Throughout the 1990s the reported incidents of attacks on women shot up by 40%, while last year the police dealt with 22,400 cases. Of those, two thirds of the crimes were committed by people already known to the women.
“This is about women’s human rights,” said Katarina Bergehed, the author of the report. “Every fourth woman in Sweden has experienced physical violence.”
DN highlighted the criticisms of the country’s local social services which, it said, were not dealing with the issue:
“There is no information available for women at risk and the social services should be offering protected accommodation. Many of the victims live in districts which are blind to the problem.”
On Tuesday, the results of a survey carried out by the police made grim reading for the country’s private security firms. Under the headline “Rape, kidnapping, serious assault and handling stolen goods”, DN reported that in the last five years some 58 security guards in Stockholm alone have been suspended pending further investigation of crimes they are said to have been involved in.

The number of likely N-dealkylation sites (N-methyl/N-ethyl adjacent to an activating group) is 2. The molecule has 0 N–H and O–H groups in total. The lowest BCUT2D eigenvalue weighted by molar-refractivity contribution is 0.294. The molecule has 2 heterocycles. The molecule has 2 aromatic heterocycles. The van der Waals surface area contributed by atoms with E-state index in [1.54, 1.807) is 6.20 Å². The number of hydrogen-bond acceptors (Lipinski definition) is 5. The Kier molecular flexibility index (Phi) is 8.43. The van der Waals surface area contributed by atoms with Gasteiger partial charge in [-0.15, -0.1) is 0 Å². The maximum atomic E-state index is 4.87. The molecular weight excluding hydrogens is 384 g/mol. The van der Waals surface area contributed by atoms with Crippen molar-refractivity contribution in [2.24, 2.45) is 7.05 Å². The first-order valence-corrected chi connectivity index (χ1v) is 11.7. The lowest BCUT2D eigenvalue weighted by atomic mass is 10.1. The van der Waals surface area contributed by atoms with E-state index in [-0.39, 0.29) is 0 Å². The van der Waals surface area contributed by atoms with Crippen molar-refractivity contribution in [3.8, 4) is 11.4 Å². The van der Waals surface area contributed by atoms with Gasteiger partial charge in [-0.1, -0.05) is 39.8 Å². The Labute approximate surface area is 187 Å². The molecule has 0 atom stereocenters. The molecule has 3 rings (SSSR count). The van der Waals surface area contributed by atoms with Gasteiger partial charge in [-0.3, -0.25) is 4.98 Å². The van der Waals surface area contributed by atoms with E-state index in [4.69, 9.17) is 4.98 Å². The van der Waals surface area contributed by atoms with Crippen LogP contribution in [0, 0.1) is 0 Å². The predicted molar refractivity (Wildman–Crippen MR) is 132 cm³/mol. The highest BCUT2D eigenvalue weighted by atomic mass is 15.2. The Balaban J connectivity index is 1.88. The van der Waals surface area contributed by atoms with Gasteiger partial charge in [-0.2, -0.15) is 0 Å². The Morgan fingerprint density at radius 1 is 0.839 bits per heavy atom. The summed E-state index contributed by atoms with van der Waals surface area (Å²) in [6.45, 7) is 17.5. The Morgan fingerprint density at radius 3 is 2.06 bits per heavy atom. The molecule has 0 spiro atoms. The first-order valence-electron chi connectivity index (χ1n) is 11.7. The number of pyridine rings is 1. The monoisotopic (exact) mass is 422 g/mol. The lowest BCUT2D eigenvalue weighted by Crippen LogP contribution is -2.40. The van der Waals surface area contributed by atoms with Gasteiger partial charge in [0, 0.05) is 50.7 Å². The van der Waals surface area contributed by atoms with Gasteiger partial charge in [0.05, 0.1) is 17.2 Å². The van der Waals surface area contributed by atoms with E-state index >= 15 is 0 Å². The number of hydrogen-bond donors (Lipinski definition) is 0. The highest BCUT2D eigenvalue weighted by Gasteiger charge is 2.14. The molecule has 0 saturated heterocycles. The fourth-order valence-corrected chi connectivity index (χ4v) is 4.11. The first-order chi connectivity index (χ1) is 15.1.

“We need to question the recruitment of security guards,” said police expert Lars Tonneman. “The fact that so many unsuitable people are being taken on shows that they aren’t being interviewed properly.”
But Martin Bjurhem, of the security industry’s trade association Swedguard, claimed that his organisation’s members were thorough in their assessments.
“The system allows private individuals to take the training and then to be employed directly by a bar or nightclub,” he said. “The problem is, there is absolutely no ongoing control of whether these so-called freelance guards are suitable or law-abiding,” he said.
Since a security guard is only required to undergo 60 hours’ training compared to the three years it takes to train a police officer, it is perhaps not surprising that the number of public areas being patrolled by private security guards has doubled in the last ten years. There are now 11,000 guards in Sweden.